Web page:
Network Synergy Blog
What’s Going on With the Microprocessor Shortages?
There is a microprocessor shortage influencing all kinds of businesses around the globe, and it’s only going to get worse following the Russian invasion of Ukraine. Ukraine produces somewhere between 45 and 54 percent of the world’s semiconductor-grade neon, something which is absolutely crucial to the creation of microchips. The invasion has put a halt to neon-refinement companies Ingas and Cryoin, and as you can imagine, this puts a massive strain on an already struggling supply chain.
This suspension of production has led to even greater uncertainty over the worldwide production of microchips, something which is a huge problem. Smartphones and other devices are in high demand, especially thanks to the supply chain issues caused by the COVID-19 pandemic. The past 18 months have seen major increases in both demand and prices for products such as computers, smartphones, cars, and more, all thanks to the decrease in availability of microprocessors. With two of the largest neon manufacturers out of operation, these problems are only going to get worse.
Fortunately, however, these major chip manufacturers keep a stockpile of neon, but it’s likely that this stockpile will be depleted as the Russian-Ukrainian conflict drags on. As such, it’s possible to see shortages in new microchip-run devices and products, and that’s not to mention the increase in price that the demand will cause. In an ironic twist, the Ukrainian neon market is a byproduct of Russian steel manufacturing, so it’s unlikely that the situation will be resolved before this conflict comes to an end.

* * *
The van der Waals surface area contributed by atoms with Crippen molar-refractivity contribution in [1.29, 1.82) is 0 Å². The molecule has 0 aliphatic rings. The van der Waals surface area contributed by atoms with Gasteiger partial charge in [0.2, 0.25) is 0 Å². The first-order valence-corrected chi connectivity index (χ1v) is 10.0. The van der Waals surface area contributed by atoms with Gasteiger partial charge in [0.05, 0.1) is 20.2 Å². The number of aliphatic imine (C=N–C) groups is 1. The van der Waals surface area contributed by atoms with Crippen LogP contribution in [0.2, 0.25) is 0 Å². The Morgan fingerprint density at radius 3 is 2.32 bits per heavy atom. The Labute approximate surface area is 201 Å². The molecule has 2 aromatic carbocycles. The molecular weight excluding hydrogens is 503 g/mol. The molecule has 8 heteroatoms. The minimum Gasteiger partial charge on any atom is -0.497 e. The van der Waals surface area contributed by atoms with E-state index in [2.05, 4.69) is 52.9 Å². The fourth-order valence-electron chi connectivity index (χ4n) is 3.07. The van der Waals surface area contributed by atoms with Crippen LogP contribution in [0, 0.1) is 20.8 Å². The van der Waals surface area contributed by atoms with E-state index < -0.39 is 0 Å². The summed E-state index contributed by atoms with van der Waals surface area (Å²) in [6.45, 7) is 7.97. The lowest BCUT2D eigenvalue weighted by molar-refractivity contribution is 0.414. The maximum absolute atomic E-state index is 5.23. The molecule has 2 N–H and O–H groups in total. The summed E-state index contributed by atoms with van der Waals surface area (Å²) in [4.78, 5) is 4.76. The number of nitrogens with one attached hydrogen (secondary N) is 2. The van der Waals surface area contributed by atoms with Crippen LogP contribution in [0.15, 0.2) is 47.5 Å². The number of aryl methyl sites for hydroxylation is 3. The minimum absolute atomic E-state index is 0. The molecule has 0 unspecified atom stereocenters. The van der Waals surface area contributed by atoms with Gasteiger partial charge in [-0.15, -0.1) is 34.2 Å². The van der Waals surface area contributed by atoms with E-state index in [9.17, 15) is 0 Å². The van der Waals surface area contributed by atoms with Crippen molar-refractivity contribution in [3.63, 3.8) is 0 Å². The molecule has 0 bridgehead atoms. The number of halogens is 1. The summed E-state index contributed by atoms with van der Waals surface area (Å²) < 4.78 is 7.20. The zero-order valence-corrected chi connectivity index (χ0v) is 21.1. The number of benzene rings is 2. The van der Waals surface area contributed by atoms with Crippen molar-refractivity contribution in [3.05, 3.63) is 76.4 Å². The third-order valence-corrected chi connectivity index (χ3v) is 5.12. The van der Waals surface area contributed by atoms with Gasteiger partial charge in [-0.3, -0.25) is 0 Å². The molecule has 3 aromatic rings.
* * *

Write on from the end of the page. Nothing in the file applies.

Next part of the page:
Russian violence has affected the neon market in the past, like in 2014, when Russia annexed the Crimean peninsula, a region which was part of Ukraine. This situation resulted in neon prices skyrocketing by 600 percent, and you can bet that consumers ate the costs that this increase produced.
While some large chip manufacturers have been able to make arrangements with distributors to acquire the necessary materials to continue production, smaller manufacturers will struggle to maintain operations if the conflict doesn’t come to an end. It’s possible that this neon shortage could have a significant global impact. Industries and governments could initiate their own neon production, but this production could take anywhere between 18-to-24 months to actually get off the ground, and that’s not even mentioning the massive price tag associated with it. Many are hoping that this conflict is a temporary one so they don’t have to resort to this.
This conflict and the resulting shortage has forced us to reexamine the way we procure technology, but rest assured that we will always work to help your business get the technology it needs to push ever-onward. To learn more about how we can help your business make the most out of its current and future technology acquisitions, reach out to us at (203) 261-2201.